Jonas Claes is a senior program officer at the U.S. Institute of Peace, where he conducts research and analysis on the prevention of electoral violence and mass atrocities. In this capacity, Claes coordinates prevention projects and consults senior U.S., U.N. and EU officials in fine-tuning prevention practices. He has engaged in election observation, research and training around the world, including in Kenya, Liberia, Bangladesh, Suriname and Honduras.

Mr. Claes is the editor of “Electing Peace,” a USIP research volume that takes an important step at identifying what works, and what does not, in preventing election violence. The book evaluates the utility of preventive diplomacy, security sector engagement, peace messaging and several other instruments for the purpose of election violence prevention. Claes has written extensively on the responsibility to protect as well, including a journal article on “Protecting Civilians from Mass Atrocities: Meeting the Challenges of R2P Opposition” published in Global Responsibility to Protect, and a chapter on “The Responsibility to Prevent” in the Cambridge volume The Role of Business in the Responsibility to Protect.

Previously, Jonas served as senior program specialist in the Center for Conflict Management, supporting USIP’s work on conflict analysis and prevention, including the Working Group on the Responsibility to Protect co-chaired by former Secretary of State Madeleine Albright and the late Ambassador Richard Williamson. In 2016, he worked from the European Institute of Peace (EIP) office to continue his work on election security from Brussels, and to integrate the work of USIP and EIP. He holds a master’s degree in security studies from Georgetown University’s School of Foreign Service, and a master’s degree in international relations from the Katholieke Universiteit Leuven (Belgium).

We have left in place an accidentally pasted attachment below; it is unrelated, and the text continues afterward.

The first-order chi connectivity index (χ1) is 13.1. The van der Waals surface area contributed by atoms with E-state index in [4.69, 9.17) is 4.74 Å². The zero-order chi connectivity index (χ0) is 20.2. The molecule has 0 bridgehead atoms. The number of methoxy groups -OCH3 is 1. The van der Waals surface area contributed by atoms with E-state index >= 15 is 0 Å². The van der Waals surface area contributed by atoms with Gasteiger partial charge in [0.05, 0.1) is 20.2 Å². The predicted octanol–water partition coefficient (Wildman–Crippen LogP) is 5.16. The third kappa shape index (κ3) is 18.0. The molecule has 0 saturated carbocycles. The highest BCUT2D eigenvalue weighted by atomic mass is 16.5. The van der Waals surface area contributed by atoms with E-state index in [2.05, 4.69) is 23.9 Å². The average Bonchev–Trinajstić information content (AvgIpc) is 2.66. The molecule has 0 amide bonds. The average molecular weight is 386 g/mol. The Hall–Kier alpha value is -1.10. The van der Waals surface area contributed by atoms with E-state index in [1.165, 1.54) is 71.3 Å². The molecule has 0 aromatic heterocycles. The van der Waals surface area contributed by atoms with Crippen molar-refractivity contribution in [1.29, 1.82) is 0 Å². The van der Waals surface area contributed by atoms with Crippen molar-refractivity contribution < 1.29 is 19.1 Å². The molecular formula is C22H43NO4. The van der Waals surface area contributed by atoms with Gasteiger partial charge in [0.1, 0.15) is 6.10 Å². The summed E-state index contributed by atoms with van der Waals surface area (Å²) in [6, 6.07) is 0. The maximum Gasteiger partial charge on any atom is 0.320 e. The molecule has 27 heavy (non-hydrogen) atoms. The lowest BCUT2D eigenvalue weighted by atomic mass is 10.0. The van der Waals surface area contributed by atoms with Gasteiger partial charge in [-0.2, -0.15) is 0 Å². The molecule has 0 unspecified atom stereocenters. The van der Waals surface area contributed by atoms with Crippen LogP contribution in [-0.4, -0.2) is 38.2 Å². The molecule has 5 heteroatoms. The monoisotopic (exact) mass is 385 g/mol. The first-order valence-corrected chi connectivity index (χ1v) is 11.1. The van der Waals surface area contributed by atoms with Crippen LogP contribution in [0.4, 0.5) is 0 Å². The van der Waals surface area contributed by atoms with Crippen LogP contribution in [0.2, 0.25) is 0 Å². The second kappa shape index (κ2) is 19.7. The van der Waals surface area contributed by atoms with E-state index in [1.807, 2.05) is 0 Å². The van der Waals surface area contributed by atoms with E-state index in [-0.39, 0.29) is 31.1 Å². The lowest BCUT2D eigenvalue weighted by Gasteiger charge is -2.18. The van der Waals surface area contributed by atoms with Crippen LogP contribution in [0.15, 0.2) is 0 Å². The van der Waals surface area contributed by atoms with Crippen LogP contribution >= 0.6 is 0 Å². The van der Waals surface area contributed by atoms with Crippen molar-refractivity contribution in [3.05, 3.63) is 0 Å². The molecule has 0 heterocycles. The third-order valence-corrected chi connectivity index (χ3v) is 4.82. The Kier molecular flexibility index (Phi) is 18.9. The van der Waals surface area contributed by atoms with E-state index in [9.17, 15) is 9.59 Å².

Publications By Jonas

Electing Peace in Liberia

Electing Peace in Liberia

Tuesday, January 2, 2018

By: Jonas Claes; Inken von Borzyskowski

The day after Christmas Liberians went to the polling stations to elect George Weah, a former international soccer player, as the new President of Liberia. Weah beat the former vice president and chief opponent, Joseph Boakai, in a run-off election. The risk of election-related violence was substantial given...

Electoral Violence; Democracy & Governance

Jonas Claes on Liberia and Kenya’s Elections

Friday, October 13, 2017

By: Jonas Claes

Jonas Claes joins us to talk about Liberia’s election and the significance of the country's first peaceful transfer of power since 1944. Claes also lays out the challenges for the Kenyan election...

Preventing Election Violence in Liberia

Preventing Election Violence in Liberia

Thursday, September 7, 2017

By: Jonas Claes; Inken von Borzyskowski

Liberia will hold presidential and legislative elections on October 10. The run-up to the vote has been primarily peaceful, and the country has engaged in ongoing efforts to prevent election violence. This Peace Brief, based on USIP research, assesses the risk of election violence and the scope of violence prevention efforts, and provides recommendations for ongoing prevention.

Electoral Violence; Democracy & Governance

Peaceful Elections in Kenya? Start Preparing Now for 2022

Peaceful Elections in Kenya? Start Preparing Now for 2022

Friday, August 4, 2017

By: Jonas Claes; Susan Stigant

The people of Kenya go to the polls next week to select their next President as well as members of the national assembly and local-level officials. In a country vital to U.S. security and economic interests in East Africa, preparations for the elections have been rocky and tense. Many analysts have drawn parallels to past elections to predict whether peace or violence will prevail. But assessing the 2017 elections will require more than a snapshot review of election week or comparisons with past violence.

Electoral Violence; Conflict Analysis & Prevention

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